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William Shakespeare sonnet 29



In Elizabethan England, professional writers were among those most highly revered. Writers all across England sought aristocratic patronage, and the few that achieved this coveted position were amply rewarded with money, protection, and prestige. Shakespeare was one of these lucky few, who enjoyed this advantage. Shakespeare pushed the boundaries of conventional poetry with his Sonnets.

In William Shakespeare's Sonnet 29, the speaker is overwhelmed by feelings of unluckiness and self-loathing, and it only by a chance remembrance of his beloved that reminds him how lucky he truly is.

In this sonnet by William Shakespeare first published in 1609, the speaker's extreme anguish concerning his "state" piques his audience's curiosity, which is further heightened by the repetition of this word in lines 2, 10, and 14.

Is he "outcast" because of his physical, mental, or emotional condition? His fortune or social rank? his rejection from a lover, or from society? His sexual orientation? It is tempting to read Shakespeare's own life into "Sonnet 29" and consider his sometime unhappiness with his life in the theater, or his alleged bisexuality; but one must always bear in mind that the sonnets have never proven to be autobiographical.

Sonnet 29 shows the poet at his most insecure and troubled. He feels unlucky, shamed, and fiercely jealous of those around him. What causes the poet's anguish will remain a mystery; as will the answer to whether the sonnets are autobiographical.

However, an examination of Shakespeare's life around the time he wrote Sonnet 29 reveals two traumatic events that may have shaped the theme of the sonnet. In 1592 the London theatres closed due to a severe outbreak of plague. Although it is possible that Shakespeare toured the outlying areas of London, it is almost certain that he left the theatre entirely during this time to work on his sonnets and narrative poems. The closing of the playhouses made it hard for Shakespeare and other actors of the day to earn a living. With plague and poverty looming it is expected that he would feel "in disgrace with fortune".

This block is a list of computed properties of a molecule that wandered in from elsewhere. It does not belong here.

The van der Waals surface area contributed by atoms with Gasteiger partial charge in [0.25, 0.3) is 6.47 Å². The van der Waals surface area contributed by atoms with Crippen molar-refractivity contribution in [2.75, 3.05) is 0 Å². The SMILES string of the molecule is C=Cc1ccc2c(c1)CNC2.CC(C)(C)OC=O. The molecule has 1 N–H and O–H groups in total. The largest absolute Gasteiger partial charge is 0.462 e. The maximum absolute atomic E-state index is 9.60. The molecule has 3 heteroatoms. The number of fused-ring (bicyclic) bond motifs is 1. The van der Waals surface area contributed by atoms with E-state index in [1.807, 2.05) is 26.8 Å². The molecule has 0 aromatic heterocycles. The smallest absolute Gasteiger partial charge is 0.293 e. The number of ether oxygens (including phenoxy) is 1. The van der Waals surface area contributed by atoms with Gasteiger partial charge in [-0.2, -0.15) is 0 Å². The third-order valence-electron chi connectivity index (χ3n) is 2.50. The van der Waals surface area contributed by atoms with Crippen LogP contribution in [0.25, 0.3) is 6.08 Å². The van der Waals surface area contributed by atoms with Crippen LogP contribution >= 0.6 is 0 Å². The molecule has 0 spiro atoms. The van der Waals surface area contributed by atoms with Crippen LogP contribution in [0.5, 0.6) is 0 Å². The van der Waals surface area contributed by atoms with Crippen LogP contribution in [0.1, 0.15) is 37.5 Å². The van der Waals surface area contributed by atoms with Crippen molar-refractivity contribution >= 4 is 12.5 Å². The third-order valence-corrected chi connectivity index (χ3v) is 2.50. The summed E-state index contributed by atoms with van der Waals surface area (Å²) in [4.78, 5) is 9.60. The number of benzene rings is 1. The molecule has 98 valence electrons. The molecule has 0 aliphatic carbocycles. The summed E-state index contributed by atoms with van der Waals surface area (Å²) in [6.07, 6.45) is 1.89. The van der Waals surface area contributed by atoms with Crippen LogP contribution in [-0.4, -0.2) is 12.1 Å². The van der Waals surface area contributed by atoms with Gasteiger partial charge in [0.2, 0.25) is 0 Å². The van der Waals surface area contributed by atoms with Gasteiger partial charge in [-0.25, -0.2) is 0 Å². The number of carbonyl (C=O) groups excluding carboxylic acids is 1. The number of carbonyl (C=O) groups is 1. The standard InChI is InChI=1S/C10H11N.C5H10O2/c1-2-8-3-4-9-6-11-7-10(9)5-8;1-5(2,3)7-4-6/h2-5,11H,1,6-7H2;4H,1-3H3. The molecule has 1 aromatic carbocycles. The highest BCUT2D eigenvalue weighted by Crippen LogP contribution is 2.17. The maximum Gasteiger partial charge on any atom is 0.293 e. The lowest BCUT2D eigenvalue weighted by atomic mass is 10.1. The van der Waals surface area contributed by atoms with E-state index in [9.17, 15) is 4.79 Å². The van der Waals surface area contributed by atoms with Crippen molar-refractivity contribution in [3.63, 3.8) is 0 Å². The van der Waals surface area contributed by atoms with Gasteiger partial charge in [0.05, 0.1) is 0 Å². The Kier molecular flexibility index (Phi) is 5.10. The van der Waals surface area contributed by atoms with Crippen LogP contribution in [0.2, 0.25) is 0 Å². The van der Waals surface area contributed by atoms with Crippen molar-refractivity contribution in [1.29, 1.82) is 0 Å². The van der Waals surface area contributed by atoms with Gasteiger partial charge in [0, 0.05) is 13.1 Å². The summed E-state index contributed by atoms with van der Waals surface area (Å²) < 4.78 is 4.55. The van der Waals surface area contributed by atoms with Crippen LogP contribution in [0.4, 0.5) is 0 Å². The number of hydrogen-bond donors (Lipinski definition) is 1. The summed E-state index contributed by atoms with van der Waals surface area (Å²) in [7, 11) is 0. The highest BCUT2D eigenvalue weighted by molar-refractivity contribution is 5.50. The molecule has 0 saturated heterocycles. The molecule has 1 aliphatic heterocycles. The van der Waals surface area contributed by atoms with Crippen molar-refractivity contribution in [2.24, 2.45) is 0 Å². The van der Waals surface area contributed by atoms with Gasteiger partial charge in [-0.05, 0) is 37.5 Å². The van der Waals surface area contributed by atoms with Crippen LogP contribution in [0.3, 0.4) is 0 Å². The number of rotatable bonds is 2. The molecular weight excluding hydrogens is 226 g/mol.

Stylistically, Sonnet 29 is typically Shakespearean in its form. The first eight lines, which begin with "When," establish a conditional argument and show the poet's frustration with his craft. The last six lines, expectedly beginning in line 9 with "Yet" - similar to other sonnets' "But" - and resolving the conditional argument, present a splendid image of a morning lark that "sings hymns at heaven's gate." This image epitomizes the poet's delightful memory of his friendship with the youth and compensates for the misfortunes he has lamented.



   
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